PULLMAN, Wash. – A two-year-old grizzly bear was mauled to death by two older bears in an atypical altercation this afternoon at the Washington State University Bear Center.
The attack occurred at approximately 3:30 p.m. in the 2.2 acre fenced area at the center. All three bears were there along with two other resident bears. It is the first time that these bears have shown any outwardly violent aggression.
“This really is a tragedy,” said Dr. Charles Robbins, director of the center. “We don’t put bears together unless they show months, even years, of good behavior with each other.” Robbins says that all of the bears had been out together for the past two weeks without incident. “In fact, they had been exhibiting friendly and even playful behavior.”
The WSU facility works to give the bears as much time in the open as possible, Robbins said. “We want to get bears out of their smaller pens into the big yard to develop normal foraging and social interactions, which we hope includes play.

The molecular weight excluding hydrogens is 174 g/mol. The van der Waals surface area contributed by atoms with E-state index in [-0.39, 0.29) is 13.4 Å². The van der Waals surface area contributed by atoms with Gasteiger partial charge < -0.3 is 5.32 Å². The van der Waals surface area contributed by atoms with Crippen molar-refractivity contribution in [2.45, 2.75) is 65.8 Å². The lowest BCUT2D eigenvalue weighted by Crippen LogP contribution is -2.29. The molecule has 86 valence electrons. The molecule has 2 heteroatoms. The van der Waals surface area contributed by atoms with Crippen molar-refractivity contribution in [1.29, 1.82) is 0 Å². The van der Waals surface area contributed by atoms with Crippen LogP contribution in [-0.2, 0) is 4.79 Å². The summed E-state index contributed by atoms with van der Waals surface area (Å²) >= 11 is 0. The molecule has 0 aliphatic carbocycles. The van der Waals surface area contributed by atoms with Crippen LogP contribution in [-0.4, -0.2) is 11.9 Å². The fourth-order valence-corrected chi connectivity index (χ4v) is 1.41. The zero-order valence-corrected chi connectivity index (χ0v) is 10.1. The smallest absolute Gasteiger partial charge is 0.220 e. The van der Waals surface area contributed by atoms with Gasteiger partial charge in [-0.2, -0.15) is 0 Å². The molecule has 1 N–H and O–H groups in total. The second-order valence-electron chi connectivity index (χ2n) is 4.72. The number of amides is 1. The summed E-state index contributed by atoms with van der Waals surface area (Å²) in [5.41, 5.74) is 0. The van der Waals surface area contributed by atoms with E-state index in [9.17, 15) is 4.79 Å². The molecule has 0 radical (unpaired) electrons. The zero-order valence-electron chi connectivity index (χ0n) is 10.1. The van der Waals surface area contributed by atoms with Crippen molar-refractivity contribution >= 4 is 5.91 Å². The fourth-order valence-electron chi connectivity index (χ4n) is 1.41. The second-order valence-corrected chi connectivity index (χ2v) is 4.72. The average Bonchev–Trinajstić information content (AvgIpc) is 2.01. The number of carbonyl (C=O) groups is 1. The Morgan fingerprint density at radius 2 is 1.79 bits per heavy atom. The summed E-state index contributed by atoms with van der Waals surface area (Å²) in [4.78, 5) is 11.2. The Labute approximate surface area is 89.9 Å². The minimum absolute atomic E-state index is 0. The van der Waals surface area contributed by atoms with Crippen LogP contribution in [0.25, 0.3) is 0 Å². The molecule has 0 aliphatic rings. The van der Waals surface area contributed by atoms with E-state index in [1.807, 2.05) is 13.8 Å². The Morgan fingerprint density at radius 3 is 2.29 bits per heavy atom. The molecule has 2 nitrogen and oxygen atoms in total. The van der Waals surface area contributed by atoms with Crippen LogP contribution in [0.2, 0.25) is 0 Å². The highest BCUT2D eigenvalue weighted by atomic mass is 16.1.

All of these bears have been raised in side-by-side pens for at least two years.
“It’s unfortunate, but this does happen,” said Mike Madel, a grizzly expert from the Montana Fish and Wildlife Service who was visiting WSU this week.“We sometimes see it happen in the wild where the older adults will suddenly attack the younger sub-adult bears.”
“We have raised these bears from birth, and this is the first time they have exhibited any kind of aggression,” said Dr. Lynne Nelson, the WSU veterinarian who oversees medical care of the bears. “But they are still grizzly bears.”
The WSU Bear Center is the only facility in the world to house adult grizzlies for research. Scientists from all around the globe have come to WSU for grizzly studies.
The Association for Assessment and Accreditation of Laboratory Animal Care International has recognized WSU and the center for meeting the highest possible animal care standards.